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Rules governing Internet of Things sparse

| Saturday, March 7, 2015, 9:00 p.m.
Phil Dworsky uses the Lively app on his iPhone to check on his parents on May 16, 2014 in San Francisco, Calif. (Gary Reyes/Bay Area News Group/TNS)
Bill Dworsky, 81, shows off the Lively activity sensor attached to the side of the oven door at his home on May 16, 2014 in San Francisco, Calif. Small, multiple sensors installed in key places in his home, monitors he and his wife's activity, so their son can keep a passive eye on them to make sure they are safe. (Gary Reyes/Bay Area News Group/TNS)
Dorothy Dworsky holds her pill case with an attached Lively activity sensor on May 16, 2014 at her home in San Francisco, Calif. (Gary Reyes/Bay Area News Group/TNS)

SAN JOSE, Calif. — With smart gadgets flooding the market and thousands more expected, the Internet of Things is emerging amid a regulatory wilderness.

The breakneck pace of this technology has far outpaced the legal system's ability to keep up with it, many experts contend. Because of legal loopholes, consumers often lack any right to control how long their data is kept, who it is shared with and what is collected about them, including such personal information as their finances, mental health, political leanings and sexual orientation.

And while ideas differ on what should be done about that, there is widespread agreement that it will be crucial to make sure the intimate details these devices gather on everyone won't be strewed willy-nilly across the web.

“I grew up reading Huxley and Orwell, and I believe we all need to be sensitive to the possibility this could go very wrong,” said Bryan Goff, a lawyer who has studied the legal issues surrounding the Internet of Things. While believing its innovations will provide innumerable benefits, he added, “this is a situation where change is going to happen — there is no stopping it. Now it's a question of doing what we can to steer that change to the best outcome possible.”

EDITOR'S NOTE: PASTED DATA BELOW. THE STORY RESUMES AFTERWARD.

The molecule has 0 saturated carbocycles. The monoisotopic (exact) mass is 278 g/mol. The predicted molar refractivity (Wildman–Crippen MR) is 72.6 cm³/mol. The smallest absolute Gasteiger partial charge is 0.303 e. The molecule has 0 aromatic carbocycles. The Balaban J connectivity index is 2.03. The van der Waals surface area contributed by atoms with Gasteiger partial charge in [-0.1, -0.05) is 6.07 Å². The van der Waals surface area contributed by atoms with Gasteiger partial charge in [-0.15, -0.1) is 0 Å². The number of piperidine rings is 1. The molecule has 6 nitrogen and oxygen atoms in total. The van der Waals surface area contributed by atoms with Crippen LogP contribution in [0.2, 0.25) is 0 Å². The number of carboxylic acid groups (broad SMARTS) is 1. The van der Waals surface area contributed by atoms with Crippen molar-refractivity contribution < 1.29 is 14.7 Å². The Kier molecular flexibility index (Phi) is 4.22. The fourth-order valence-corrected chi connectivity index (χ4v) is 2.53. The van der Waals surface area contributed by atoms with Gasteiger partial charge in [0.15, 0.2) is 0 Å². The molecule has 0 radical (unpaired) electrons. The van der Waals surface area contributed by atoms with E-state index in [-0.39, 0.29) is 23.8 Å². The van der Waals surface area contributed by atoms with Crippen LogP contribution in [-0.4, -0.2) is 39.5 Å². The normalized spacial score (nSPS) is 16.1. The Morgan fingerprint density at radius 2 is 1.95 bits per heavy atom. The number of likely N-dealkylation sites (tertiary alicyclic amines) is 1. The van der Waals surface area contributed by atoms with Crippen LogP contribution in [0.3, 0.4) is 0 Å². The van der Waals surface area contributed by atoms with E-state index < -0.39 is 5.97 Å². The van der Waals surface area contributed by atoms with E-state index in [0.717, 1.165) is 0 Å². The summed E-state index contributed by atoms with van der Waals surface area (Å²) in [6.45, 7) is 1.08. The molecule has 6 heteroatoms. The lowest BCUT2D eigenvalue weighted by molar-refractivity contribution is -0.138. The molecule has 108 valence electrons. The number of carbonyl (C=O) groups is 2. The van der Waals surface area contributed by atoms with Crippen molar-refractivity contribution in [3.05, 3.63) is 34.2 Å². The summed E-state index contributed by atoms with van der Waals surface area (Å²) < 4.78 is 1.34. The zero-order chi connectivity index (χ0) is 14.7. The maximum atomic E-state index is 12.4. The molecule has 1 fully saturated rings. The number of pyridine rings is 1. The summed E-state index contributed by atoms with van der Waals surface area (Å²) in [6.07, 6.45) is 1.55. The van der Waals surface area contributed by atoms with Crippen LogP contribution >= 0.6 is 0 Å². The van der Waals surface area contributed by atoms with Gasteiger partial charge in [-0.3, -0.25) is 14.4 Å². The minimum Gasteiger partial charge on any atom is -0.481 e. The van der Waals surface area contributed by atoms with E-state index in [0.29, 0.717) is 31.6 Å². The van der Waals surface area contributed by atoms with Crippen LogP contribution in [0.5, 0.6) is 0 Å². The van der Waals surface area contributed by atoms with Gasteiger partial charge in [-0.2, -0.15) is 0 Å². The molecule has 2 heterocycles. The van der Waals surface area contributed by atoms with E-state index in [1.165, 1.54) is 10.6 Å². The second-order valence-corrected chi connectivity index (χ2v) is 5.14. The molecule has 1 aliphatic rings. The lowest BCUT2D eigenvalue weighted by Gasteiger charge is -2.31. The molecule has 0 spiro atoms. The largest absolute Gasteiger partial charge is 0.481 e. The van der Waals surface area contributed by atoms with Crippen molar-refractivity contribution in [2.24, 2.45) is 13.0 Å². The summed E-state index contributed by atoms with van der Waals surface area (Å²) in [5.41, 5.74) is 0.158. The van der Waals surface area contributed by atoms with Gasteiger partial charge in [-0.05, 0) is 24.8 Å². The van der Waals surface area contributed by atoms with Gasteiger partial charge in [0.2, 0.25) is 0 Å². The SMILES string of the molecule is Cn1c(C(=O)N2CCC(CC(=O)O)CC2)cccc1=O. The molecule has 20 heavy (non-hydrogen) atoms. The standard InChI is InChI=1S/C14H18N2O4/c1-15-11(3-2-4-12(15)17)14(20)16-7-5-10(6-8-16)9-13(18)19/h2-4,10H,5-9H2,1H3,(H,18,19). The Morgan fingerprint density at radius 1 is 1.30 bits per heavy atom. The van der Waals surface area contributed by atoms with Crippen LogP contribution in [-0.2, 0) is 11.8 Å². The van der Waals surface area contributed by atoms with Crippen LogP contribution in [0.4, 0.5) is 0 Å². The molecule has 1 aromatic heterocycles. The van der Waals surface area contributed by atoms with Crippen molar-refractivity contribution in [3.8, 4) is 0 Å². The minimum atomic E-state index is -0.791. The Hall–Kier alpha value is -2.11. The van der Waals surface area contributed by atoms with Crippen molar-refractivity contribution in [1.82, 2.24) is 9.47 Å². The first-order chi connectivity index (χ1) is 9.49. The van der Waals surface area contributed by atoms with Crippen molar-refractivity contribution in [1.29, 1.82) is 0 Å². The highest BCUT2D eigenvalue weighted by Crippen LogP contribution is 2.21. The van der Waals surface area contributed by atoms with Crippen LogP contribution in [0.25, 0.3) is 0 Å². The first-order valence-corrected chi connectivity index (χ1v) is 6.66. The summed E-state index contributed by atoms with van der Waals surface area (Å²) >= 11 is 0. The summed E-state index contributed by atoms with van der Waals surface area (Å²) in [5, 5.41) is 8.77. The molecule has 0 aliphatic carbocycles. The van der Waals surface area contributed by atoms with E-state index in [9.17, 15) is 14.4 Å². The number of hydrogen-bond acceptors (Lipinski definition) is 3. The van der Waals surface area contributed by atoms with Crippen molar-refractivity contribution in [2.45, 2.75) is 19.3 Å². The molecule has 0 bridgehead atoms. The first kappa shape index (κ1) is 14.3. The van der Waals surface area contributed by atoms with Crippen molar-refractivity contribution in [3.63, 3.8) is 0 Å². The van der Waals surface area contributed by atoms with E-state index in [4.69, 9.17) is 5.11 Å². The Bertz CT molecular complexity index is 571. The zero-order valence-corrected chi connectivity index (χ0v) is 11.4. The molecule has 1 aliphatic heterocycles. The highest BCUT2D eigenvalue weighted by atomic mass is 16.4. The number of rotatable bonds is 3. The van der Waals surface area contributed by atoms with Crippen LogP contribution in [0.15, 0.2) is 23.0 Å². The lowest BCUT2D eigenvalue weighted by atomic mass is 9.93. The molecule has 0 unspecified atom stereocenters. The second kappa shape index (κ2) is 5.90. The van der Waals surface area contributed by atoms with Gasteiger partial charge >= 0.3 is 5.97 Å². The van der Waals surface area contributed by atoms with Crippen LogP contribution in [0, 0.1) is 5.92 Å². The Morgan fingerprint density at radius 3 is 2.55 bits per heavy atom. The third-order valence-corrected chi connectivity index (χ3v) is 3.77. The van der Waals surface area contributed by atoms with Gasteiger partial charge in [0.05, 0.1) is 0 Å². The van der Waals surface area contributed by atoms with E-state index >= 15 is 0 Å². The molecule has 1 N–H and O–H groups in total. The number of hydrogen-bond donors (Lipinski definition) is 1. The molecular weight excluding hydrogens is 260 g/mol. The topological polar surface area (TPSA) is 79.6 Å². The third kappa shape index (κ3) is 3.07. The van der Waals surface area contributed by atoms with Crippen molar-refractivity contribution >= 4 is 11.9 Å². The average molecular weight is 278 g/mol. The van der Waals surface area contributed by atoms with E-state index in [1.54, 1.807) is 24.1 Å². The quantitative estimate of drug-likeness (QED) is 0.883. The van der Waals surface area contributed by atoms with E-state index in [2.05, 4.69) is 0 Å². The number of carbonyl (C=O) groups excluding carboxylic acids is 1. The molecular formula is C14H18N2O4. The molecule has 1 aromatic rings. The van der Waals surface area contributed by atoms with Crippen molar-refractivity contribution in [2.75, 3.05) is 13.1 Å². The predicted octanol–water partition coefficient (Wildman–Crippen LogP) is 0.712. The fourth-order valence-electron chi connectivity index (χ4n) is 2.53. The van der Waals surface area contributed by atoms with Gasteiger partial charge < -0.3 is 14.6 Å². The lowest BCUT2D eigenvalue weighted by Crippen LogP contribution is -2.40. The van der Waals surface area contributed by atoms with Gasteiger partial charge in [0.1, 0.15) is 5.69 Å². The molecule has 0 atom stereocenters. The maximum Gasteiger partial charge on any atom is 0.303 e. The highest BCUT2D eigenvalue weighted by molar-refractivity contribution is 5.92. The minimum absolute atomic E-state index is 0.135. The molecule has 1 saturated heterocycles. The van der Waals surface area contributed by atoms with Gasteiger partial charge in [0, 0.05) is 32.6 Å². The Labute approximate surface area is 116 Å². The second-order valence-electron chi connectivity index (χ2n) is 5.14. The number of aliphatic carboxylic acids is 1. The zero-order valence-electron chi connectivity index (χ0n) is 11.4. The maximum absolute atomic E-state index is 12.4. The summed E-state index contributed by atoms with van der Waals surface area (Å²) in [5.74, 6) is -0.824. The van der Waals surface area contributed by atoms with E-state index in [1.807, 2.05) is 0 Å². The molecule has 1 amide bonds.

Some people are wary of government mandating rules for smart devices. That includes Roger Atkinson, president of the nonprofit Information Technology and Innovation Foundation, which is partly financed by businesses, including Google and Cisco Systems.

Because he believes gadget makers “have a lot of incentive to have a trusted relationship with the consumer,” he favors letting the industry regulate itself, adding that “it's way, way too early” to be passing new laws for the Internet of Things. “Let's let it roll out a tad and keep track if anyone is abusing it.”

Indeed, many people using such devices are perfectly happy with them, such as 81-year-old Bill Dworsky and his wife, Dorothy, 79. Their San Francisco home is outfitted with sensors made by Lively, which notify their son when they open their pill boxes or refrigerator door, for example, to indicate whether they are taking their medications and eating regularly.

“I think it's great we have this,” said Dorothy Dworsky, noting that she and her husband are getting forgetful.

Her son, Phil Dworsky, director of strategic alliances at Mountain View software firm Synopsys, added that he feels confident Lively won't misuse the information it gathers on his parents. That's because Lively voluntarily offers a privacy policy that promises to get users' consent before sharing their data with anyone and only after the information has been stripped of personally identifiable details, which he said is “important and reasonable to me.”

The primary regulatory body monitoring smart gadgets is the Federal Trade Commission. Jessica Rich, who heads the FTC's consumer protection bureau, said policing new data-gathering technologies “is my No. 1 priority.”

Nonetheless, the FTC concluded in a January report that passing new laws to specifically govern the Internet of Things “would be premature,” since the technology is still evolving. And the agency's clout is limited.

In 2002, California became the first state to require companies and others hit by data breaches to notify residents if their personal information might have been disclosed.

Last year it enacted a law restricting rented electronic devices from gathering personal consumer data when an FTC investigation discovered some rental computers were secretly spying on users. Besides surreptitiously harvesting the users' credit card information, Social Security numbers, medical records and private emails to doctors, the computers' webcams took pictures inside the users' homes, including images of them “engaged in intimate contact.”

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